the existing TCP/IP stack, sockets, or their packet formats.  NOL can
   coexist with the legacy infrastructure, and the Core-Edge Separation
   solutions (e.g., APT, LISP, Six/One, Ivip, etc.).

6.1.2.  Gains

   1.   Reduce routing table size: Prevent edge network PI address from
        leaking into the transit network by deploying gateway NTRs.

   2.   Traffic Engineering: For legacy and NOL application sessions,
        the incoming traffic can be directed to a specific NTR by DNS.
        In addition, for NOL applications, initial sessions can be
        redirected from one NTR to other appropriate NTRs.  These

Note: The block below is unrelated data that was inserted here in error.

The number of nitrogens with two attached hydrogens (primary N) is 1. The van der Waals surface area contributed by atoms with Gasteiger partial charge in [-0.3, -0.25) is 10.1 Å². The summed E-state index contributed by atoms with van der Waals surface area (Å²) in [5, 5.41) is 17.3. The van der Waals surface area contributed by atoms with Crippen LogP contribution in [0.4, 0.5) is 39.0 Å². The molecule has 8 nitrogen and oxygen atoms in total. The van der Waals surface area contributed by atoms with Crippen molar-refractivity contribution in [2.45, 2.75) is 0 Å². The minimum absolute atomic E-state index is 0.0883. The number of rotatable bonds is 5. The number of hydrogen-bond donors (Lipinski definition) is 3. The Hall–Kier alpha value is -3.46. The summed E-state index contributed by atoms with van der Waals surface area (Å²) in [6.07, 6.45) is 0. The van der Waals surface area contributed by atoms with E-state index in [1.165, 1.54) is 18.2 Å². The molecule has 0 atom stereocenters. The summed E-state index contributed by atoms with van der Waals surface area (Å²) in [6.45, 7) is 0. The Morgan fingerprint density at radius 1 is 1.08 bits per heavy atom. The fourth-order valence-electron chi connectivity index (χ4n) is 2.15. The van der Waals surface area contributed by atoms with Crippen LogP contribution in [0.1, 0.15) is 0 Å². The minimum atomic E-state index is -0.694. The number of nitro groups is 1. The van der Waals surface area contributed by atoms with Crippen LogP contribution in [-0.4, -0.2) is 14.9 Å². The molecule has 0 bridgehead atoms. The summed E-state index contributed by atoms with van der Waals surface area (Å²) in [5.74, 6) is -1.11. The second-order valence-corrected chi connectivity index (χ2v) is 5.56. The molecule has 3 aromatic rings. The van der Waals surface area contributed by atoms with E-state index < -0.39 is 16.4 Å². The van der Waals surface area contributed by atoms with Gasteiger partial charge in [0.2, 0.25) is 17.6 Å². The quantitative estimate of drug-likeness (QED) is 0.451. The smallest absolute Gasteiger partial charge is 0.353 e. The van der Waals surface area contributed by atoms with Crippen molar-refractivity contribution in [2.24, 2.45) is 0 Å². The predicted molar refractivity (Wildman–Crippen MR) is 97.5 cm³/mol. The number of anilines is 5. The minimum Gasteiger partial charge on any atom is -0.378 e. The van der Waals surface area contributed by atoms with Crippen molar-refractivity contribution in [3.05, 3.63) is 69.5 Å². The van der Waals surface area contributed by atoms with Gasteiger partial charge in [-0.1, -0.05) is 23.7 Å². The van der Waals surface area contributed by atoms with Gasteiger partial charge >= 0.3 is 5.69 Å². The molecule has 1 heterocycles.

mechanisms provide some support for traffic engineering.

   3.   Multihoming: When a PI addressed network connects to the
        Internet by multihoming with several providers, it can deploy
        NTRs to prevent the PI addresses from leaking into provider
        networks.

   4.   Transparency: NTRs can be allocated PA addresses from the
        upstream providers and store them in NTRs' address pool.  By DNS
        query or NOL session, any session that wants to access the hosts
        behind the NTR can be delegated to a specific PA address in the
        NTR address pool.

   5.   Mobility: The NOL layer manages the traditional TCP/IP transport
        connections, and provides application data transport continuity
        by checkpointing the transport connection at sequence number
        boundaries.

   6.   No need to change TCP/IP stack, sockets, or DNS system.